The day passed so quickly they had hardly gotten the first wall of the castle up before things started rolling. They played “Pin the Star on the Christmas Tree,” had some good races (Collin and Jeremy won the three-legged race), and, for rest time, Miss Murray read them a long poem about some mice, sugarplums, a man who wore a hat to bed, and Santa Claus. Then, during snack time—as Zach, Collin, and Jeremy saw who could bite the heads off the most reindeer cookies-they got an unexpected surprise.
In all of his glory, rosy-cheeked and laughing merrily, he came strolling into the room. Nobody looked more surprised than Miss Murray. It was Michelle Michaels who finally cried out, “Look! It’s Santa!”
Jeremy muffled his surprise. He had to act fast; this might be his only chance. “Collin! Zach! We’ve got to get him to sit with us! I’ve got to talk to him!” Jeremy whispered as softly as he could. “Santa! Santa! Come sit with us!” he hollered. “We’ve got the best cookies!” To emphasize this, he waved a decapitated Rudolf.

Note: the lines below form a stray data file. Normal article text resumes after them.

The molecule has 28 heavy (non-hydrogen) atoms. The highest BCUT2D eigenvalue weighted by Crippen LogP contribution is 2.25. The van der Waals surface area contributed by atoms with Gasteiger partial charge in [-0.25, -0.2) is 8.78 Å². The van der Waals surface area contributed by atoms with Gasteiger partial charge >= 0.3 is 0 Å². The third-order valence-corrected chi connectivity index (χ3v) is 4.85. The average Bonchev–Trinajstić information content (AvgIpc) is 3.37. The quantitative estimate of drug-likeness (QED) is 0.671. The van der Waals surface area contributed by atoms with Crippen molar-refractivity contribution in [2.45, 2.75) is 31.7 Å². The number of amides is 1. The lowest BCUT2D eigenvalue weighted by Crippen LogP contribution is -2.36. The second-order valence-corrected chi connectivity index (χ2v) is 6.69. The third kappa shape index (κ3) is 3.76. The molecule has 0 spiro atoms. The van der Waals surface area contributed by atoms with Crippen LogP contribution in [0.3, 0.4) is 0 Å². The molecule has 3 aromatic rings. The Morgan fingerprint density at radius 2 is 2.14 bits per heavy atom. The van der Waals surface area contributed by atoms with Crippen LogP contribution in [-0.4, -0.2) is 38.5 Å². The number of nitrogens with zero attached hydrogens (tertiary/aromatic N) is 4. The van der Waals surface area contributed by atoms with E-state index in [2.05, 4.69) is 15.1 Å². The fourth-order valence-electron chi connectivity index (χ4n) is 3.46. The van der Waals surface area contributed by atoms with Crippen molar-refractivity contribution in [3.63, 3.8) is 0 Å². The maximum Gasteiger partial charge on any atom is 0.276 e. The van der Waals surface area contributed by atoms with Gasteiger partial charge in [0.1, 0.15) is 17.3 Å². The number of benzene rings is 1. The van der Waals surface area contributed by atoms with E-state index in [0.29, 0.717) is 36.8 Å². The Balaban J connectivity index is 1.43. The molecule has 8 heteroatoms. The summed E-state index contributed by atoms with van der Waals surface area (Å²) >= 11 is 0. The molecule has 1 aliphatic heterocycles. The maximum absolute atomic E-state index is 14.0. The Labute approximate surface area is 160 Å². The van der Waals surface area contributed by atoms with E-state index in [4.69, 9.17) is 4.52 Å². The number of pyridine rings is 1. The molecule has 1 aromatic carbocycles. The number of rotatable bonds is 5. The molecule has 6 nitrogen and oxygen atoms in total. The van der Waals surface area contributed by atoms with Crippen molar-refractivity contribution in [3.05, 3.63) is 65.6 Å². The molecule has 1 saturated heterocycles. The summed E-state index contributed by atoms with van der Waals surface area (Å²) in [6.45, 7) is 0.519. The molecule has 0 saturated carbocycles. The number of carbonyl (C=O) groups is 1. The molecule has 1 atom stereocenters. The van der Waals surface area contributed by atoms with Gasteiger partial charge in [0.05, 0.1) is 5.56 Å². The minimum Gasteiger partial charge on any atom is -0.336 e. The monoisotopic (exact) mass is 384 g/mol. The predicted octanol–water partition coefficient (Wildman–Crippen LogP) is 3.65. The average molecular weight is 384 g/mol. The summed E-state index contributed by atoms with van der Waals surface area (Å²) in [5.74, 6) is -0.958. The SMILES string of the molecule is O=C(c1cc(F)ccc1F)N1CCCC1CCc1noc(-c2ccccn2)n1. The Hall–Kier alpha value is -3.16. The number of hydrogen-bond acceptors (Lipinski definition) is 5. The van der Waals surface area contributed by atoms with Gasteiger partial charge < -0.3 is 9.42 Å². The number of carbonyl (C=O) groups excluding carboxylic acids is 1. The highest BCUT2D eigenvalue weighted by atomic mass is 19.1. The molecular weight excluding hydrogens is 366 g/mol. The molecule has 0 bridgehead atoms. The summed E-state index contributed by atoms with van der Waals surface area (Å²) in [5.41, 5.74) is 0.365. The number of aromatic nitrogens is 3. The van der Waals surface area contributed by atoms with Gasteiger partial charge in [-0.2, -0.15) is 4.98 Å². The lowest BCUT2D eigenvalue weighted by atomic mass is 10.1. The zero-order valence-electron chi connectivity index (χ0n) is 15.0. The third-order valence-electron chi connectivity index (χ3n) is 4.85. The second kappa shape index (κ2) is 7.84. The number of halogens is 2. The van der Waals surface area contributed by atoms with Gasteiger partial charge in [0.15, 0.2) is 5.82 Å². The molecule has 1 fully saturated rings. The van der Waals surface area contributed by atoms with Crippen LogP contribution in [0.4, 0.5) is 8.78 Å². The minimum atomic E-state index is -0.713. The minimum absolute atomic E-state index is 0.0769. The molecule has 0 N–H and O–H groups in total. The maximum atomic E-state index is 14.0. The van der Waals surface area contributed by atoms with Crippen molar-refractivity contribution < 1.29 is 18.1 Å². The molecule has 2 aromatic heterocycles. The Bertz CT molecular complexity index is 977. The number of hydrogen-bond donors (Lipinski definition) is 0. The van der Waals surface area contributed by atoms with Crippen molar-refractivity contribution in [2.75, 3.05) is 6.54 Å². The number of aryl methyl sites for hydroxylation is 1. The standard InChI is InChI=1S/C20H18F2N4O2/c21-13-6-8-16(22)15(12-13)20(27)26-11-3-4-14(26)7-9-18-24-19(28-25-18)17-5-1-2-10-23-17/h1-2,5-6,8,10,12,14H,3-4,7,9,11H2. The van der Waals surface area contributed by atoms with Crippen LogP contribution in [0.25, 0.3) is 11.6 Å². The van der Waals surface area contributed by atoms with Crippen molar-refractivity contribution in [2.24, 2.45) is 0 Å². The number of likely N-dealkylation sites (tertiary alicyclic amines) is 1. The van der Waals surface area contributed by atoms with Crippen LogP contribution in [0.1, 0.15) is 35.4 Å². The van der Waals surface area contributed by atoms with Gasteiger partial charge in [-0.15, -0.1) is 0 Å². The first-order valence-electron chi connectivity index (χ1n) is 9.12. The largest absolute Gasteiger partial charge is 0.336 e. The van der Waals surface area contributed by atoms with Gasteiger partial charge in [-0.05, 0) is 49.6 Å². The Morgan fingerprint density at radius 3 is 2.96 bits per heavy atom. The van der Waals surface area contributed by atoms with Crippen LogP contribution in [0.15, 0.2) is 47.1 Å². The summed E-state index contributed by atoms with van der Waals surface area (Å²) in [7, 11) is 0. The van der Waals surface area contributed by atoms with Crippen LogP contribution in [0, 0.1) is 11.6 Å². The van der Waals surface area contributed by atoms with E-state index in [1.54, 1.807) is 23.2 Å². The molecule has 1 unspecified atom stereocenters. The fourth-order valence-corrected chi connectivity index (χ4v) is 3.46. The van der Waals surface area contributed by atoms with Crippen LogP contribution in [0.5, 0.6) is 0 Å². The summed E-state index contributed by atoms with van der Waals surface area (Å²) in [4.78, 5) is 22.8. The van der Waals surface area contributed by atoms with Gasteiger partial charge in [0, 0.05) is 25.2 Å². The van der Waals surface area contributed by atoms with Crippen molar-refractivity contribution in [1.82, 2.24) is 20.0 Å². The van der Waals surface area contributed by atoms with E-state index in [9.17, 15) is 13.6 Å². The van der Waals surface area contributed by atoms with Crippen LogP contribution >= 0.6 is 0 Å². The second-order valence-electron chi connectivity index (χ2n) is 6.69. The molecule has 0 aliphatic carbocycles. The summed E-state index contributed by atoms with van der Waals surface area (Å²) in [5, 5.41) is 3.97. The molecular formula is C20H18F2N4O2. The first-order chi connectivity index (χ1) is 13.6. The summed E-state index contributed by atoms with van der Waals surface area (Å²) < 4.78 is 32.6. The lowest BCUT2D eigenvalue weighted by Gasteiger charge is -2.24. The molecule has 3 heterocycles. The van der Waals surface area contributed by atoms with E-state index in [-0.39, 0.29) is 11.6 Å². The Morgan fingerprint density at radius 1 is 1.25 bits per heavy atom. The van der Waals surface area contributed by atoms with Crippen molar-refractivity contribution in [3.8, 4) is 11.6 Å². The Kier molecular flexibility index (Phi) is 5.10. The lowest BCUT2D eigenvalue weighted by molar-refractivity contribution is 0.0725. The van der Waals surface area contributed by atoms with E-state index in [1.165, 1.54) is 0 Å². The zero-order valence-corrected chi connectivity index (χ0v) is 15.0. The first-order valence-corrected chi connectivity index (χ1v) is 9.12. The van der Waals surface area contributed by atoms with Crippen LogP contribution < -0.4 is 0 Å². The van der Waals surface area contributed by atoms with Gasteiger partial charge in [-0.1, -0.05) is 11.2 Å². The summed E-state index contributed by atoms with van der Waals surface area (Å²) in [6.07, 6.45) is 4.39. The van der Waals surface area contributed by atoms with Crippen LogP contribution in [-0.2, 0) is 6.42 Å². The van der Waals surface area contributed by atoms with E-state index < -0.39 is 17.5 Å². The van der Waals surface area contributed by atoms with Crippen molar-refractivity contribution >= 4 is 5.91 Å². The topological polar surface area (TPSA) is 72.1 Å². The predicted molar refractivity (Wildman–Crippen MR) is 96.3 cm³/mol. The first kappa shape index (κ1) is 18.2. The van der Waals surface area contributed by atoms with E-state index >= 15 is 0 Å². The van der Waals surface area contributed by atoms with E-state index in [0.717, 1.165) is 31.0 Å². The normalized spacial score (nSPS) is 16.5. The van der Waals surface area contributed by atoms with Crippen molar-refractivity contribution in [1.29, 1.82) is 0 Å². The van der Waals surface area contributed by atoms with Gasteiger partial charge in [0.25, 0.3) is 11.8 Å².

Santa saw his enthusiasm and started to make his way towards them. “Collin! Zach! We’ve got to find out if he’s the real Santa. If he is . . . if he is . . . I’ve got to tell him something.” Jeremy’s eyes glowed as he knew that’s all he would have to tell them, considering they were best friends and all.
Santa sat down and Miss Murray brought him some punch. She looked at the tray of cookies, then at the three boys with an expression of slight concern. Santa gave her a reassuring wink and a shrug. “A little Christmas mischief?” he whispered. She smiled in agreement and made her way over to help another table where one of the boys had stuck the frosting side of bell-shaped cookie to his forehead and was looking around trying to find admirers.
The boys turned their attention immediately to Santa Claus. Zach spoke first, “Santa, how many reindeer have you got?”
Santa looked a little surprised at the sudden question, but he chuckled and answered, “Eight, of course—unless you want to count Rudolf, too, then it would be nine. But he only works on really bad Christmases nowadays.”